* * *
Chapter 2: The Light
Walking out into the light for the first time in years, Castor couldn’t even open his eyes. By the sound of the noble’s voice, the Governor was irritated.
“How long will it take him to adjust?” He nearly snapped at William. “A blind wizard’s no good to us!”
“Easy gov’nah, I’ve seen this many times b’fore. It’ll take a few minutes-“
“It’s been a few minutes!”
William’s tone was remarkably calm for someone of his low status speaking to the governor of the city. “A few more then…ah, here it is.”
Castor squinted his eyes and tried to see what was going on. He caught a glimpse of a long stick in William’s hands. The guard shoved it over.
“You’ll need this.”
Slowly the old cob webs tore loose as the gears in his mind began to spin. The wooden stick was a staff and the feel of those old ribs of gnarled maple unleashed a flood of memory. As he grasped the wood, he could feel the ancient runes inscribed upon in, and a tendril of power sparked through his body as he was reconnected with the shards of power.
Painstakingly he had crafted that staff over a year’s worth of careful effort. The staff itself was a root of an old maple tree that had been straightened and hardened. Precisely fourteen pieces of crystal were implanted into the long shaft and at the head of it was a large dull red stone about the size of a child’s fist. The intricate placement and craftsmanship was the key to a wizard’s power. Without it, Castor was but a man, plain and simple.
With the staff in his hands, he was much more than any mere mortal. Power coursing through his veins, filling the fibers of his weakened muscles, he opened his eyes and let the blazing rays of the sun scorch through. The pain was his, and with it he was alive…and free.
The Governor must have noticed some change fall over Castor, as the man’s voice lacked the authoritative edge it had previously held. “Remember our bargain, wizard.”
Castor’s blue eyes swept over the governor. In the light of the sun, they sparkled with a gleam of madness he had not seen in the dark gloom of the dungeon’s cell. For a moment, the governor actually trembled in fear, but just as quickly as that bright flame of terror had sparked, it died down, and those blue eyes returned to something much more akin to normal.
“Tell me…” Castor’s voice was still as rough as ever, “…where is this problem.”
* * *
Chapter 3: The Problem
The thing in the market was fairly hard to describe. For starters, it was tall, perhaps fourteen feet to the top of its arching back. Its skin was a deeply dark crimson, almost black, like obsidian glistening red as light glanced across it. The shape of thing was a mix somewhere between a troll and a wolf but with a human like face and horns coming out of its misshapen head. Perhaps the most frightening thing about it, besides the way it ripped people in two without so much as a grunt of effort, was the glowing eyes.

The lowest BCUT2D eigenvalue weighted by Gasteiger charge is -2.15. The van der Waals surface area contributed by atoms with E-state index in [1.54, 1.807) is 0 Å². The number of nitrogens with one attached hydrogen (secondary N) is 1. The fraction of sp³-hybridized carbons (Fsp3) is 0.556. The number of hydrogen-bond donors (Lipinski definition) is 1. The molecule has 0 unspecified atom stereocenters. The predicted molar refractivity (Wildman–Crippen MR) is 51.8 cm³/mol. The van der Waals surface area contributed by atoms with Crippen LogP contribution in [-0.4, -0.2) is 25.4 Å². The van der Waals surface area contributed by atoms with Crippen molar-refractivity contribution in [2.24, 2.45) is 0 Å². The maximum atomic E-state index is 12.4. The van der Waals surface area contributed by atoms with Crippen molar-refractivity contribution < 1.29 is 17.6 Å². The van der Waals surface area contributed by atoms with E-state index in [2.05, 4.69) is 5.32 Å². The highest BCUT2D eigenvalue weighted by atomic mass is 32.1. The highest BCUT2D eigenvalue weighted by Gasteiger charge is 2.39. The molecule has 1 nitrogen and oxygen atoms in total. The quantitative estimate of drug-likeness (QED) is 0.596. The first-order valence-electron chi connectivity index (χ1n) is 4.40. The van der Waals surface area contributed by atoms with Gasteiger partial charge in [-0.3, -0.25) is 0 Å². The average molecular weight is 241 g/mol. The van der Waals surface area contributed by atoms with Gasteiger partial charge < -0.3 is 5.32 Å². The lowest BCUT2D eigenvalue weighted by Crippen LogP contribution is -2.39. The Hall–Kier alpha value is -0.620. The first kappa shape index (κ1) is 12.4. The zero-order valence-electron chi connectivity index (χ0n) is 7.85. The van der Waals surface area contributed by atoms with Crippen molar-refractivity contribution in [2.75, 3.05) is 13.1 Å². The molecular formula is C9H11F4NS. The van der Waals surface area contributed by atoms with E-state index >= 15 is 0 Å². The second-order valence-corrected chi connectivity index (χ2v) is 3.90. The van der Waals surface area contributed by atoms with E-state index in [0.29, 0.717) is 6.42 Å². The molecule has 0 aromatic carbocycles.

“A hellbeast.” Castor muttered.
“Som’ sorcerer summoned the damned thing in t’market, claimed a merchant jilted ‘em.”
“What happened to the summoner?” Castor asked, looking over at William.
William shrugged, not because he didn’t know the answer, but because someone screwed up. “First thing the guards did was cut t’ man down. After that t’ thing started kill’n people.”
An enraged beast of protection. The results were gruesome.
Around the overturned carts and scattered merchandise were the various pieces of peasants and merchants and perhaps a few guards. Blood and gore were plastered across the street like a painter’s brush strokes.
Castor watched as a trio of guards armed with pikes tried to stab the beast from behind. One of the men actually jabbed the thing near the spine, but it whipped around with such fury that the guard was flung to the ground. The other two guards, amazingly brave or incredibly stupid, lunged forward at the hellbeast’s chest. The creature swatted away the pikes and snapped one of the guards in its fanged jaws. Castor could hear the sickening crunch as it crushed through chain mail and bone.
The other guard was torn in half by a casual backhand from the beast’s razor sharp talons. His upper torso smacked against the wall of a house while his lower body slunk to the dirt, a few red spurts emptied what life he had.
“Can you stop it?” The Governor’s voice was trembling as his eyes watched the demon tearing through his town.
Castor didn’t reply. The Governor’s worries did not require any words on his part. With the staff of power in his hands, he felt more like flexing his muscles than flapping his tongue.
After no more than three steps, the hellbeast reared its ugly head toward Castor, its face twisted into an evil smile.
The wizard that walked toward the beast was no more than a skinny man of average height. Long brown hair matted in dirty clumps hanged down from his head and face. His body was clad in filthy torn rags revealing glimpses of soot colored skin. But his gait was that of a man with purpose and intent. There was not an ounce of fear in his being.